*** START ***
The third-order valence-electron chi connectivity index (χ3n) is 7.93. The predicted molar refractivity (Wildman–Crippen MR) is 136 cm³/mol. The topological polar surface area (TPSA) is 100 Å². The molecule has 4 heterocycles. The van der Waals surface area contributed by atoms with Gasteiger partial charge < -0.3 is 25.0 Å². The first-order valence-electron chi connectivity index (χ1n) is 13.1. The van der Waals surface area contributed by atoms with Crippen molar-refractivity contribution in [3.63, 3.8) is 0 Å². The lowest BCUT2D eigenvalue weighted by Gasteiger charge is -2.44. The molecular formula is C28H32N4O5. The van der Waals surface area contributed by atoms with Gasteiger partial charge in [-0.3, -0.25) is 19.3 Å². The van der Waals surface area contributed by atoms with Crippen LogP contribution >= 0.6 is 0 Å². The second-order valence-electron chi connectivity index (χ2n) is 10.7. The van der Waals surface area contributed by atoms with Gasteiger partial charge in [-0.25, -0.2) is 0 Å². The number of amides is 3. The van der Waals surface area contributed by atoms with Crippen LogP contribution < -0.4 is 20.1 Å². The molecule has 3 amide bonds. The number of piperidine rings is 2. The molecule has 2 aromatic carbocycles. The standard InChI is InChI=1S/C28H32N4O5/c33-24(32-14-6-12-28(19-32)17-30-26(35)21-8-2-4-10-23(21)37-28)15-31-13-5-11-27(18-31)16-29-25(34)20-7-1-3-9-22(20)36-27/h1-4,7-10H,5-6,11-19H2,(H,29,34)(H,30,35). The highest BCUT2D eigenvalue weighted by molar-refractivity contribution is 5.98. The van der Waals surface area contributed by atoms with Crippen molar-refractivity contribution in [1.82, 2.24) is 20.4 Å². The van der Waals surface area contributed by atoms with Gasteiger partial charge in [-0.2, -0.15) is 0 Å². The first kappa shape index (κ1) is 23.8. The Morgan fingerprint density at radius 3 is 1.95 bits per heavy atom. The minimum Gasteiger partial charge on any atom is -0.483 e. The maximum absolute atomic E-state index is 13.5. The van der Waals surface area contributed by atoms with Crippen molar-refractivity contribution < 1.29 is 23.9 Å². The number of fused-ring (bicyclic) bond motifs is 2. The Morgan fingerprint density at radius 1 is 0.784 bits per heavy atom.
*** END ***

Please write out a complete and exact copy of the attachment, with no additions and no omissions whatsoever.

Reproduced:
The third-order valence-electron chi connectivity index (χ3n) is 7.93. The predicted molar refractivity (Wildman–Crippen MR) is 136 cm³/mol. The topological polar surface area (TPSA) is 100 Å². The molecule has 4 heterocycles. The van der Waals surface area contributed by atoms with Gasteiger partial charge < -0.3 is 25.0 Å². The first-order valence-electron chi connectivity index (χ1n) is 13.1. The van der Waals surface area contributed by atoms with Crippen molar-refractivity contribution in [3.63, 3.8) is 0 Å². The lowest BCUT2D eigenvalue weighted by Gasteiger charge is -2.44. The molecular formula is C28H32N4O5. The van der Waals surface area contributed by atoms with Gasteiger partial charge in [-0.3, -0.25) is 19.3 Å². The van der Waals surface area contributed by atoms with Crippen LogP contribution >= 0.6 is 0 Å². The second-order valence-electron chi connectivity index (χ2n) is 10.7. The van der Waals surface area contributed by atoms with Gasteiger partial charge in [-0.25, -0.2) is 0 Å². The number of amides is 3. The van der Waals surface area contributed by atoms with Crippen LogP contribution < -0.4 is 20.1 Å². The molecule has 3 amide bonds. The number of piperidine rings is 2. The molecule has 2 aromatic carbocycles. The standard InChI is InChI=1S/C28H32N4O5/c33-24(32-14-6-12-28(19-32)17-30-26(35)21-8-2-4-10-23(21)37-28)15-31-13-5-11-27(18-31)16-29-25(34)20-7-1-3-9-22(20)36-27/h1-4,7-10H,5-6,11-19H2,(H,29,34)(H,30,35). The highest BCUT2D eigenvalue weighted by molar-refractivity contribution is 5.98. The van der Waals surface area contributed by atoms with Crippen molar-refractivity contribution in [1.82, 2.24) is 20.4 Å². The van der Waals surface area contributed by atoms with Gasteiger partial charge in [-0.2, -0.15) is 0 Å². The first kappa shape index (κ1) is 23.8. The Morgan fingerprint density at radius 3 is 1.95 bits per heavy atom. The minimum Gasteiger partial charge on any atom is -0.483 e. The maximum absolute atomic E-state index is 13.5. The van der Waals surface area contributed by atoms with Crippen molar-refractivity contribution < 1.29 is 23.9 Å². The number of fused-ring (bicyclic) bond motifs is 2. The Morgan fingerprint density at radius 1 is 0.784 bits per heavy atom.